Another tip I've found is to avoid using terms that trigger emotional reactions. Instead of saying "The ideas of communism are good." Instead say "Due to automation, there are less and less jobs. Those people need money, I think it'd be good if everyone got an unconditional basic income and there was more ownership of companies by the workers instead of CEOs so the profits go around." The first one will trigger a hugely negative gut reaction from anyone over 40, the second one will actually win some people over, despite the fact they're saying essentially the same thing. Avoiding the trigger terms and words is a great way to keep people from raising their defenses.

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[–] Empire_of_the_mind 0 points 1 points (+1|-0) ago 

Please contribute to /v/society and /v/propaganda

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[–] Grunk 0 points 1 points (+1|-0) ago 

welcome aboard

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[–] Phrostybacon 0 points 0 points (+0|-0) ago  (edited ago)

"Therefore, the spreading of information that leads people to outgrow old belief systems, leads to the direct evolution of the culture of humanity. I'm not just talking belief in god here, I'm talking about belief in the state, belief in the usefulness of police, belief in a particular political party's ability to represent the people, belief in the validity of a certain information source or TV channel, belief that McDonald's is yummy, and so on." That's basic constructivism, but under a constructivist model there's no reason this would be a bad thing. I'm confused about why you used constructivist theory then eschewed it everywhere else. "So if you really want to help humanity out, fill some people in on this little game that is constantly being played on us." This reads like a false choice fallacy. You seem to be implying that you can either follow your advice and help humanity, of not follow your advice and hurt humanity. That's a false choice fallacy. "Imagine if our mainstream culture was organically created by each of us, instead of by a handful of huge companies!" This is what I like to call the "organic" or "artisanal" fallacy. Just because it's made by the public, or by a small group, doesn't mean it's better. In fact, that usually means it sucks. Anyways, sorry, nothing against you, I just came back to Voat so I had to do what I do best: semi-thorough criticism, baby.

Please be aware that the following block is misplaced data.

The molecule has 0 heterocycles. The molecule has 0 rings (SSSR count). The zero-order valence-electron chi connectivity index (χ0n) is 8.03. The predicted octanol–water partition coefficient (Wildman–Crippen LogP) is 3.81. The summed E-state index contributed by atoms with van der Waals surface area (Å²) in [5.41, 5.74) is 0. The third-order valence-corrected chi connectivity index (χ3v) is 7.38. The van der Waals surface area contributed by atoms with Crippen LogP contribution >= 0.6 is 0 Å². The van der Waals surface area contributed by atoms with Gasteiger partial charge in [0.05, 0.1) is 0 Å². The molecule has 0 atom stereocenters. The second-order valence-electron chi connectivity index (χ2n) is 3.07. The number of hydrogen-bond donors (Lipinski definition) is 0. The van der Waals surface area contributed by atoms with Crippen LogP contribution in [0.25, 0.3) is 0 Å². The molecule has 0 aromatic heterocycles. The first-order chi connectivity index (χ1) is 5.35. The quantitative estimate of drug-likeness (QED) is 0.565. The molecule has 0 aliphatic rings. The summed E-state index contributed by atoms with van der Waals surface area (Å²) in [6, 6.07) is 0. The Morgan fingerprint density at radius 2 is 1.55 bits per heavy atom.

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[–] magnora [S] 0 points 0 points (+0|-0) ago 

Overuse of fallacies, as you've done here, is called the "fallacy fallacy"

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[–] Phrostybacon 0 points 0 points (+0|-0) ago  (edited ago)

The "fallacy fallacy" doesn't denote "the overuse of fallacies", but claiming that on account of an argument's inclusion of a fallacy, the argument is incorrect. Look it up.

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[–] carbanara 0 points 0 points (+0|-0) ago 

Welcome! We love be your kind here

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[–] HoocOtt 0 points 0 points (+0|-0) ago 

"belief that McDonald's is yummy"

It is not a belief that McDonald's is yummy but a fact.

Now a belief that eating it is good for you is another matter. Though there was that one professor who ate it exclusively and lost weight.

http://www.theblaze.com/stories/2014/01/05/he-ate-only-mcdonalds-food-for-90-days-and-ended-up-like-this/

My belief about McDonald's (which is the same about any high fat high carb foods) is it probably depends mostly on quantity eaten.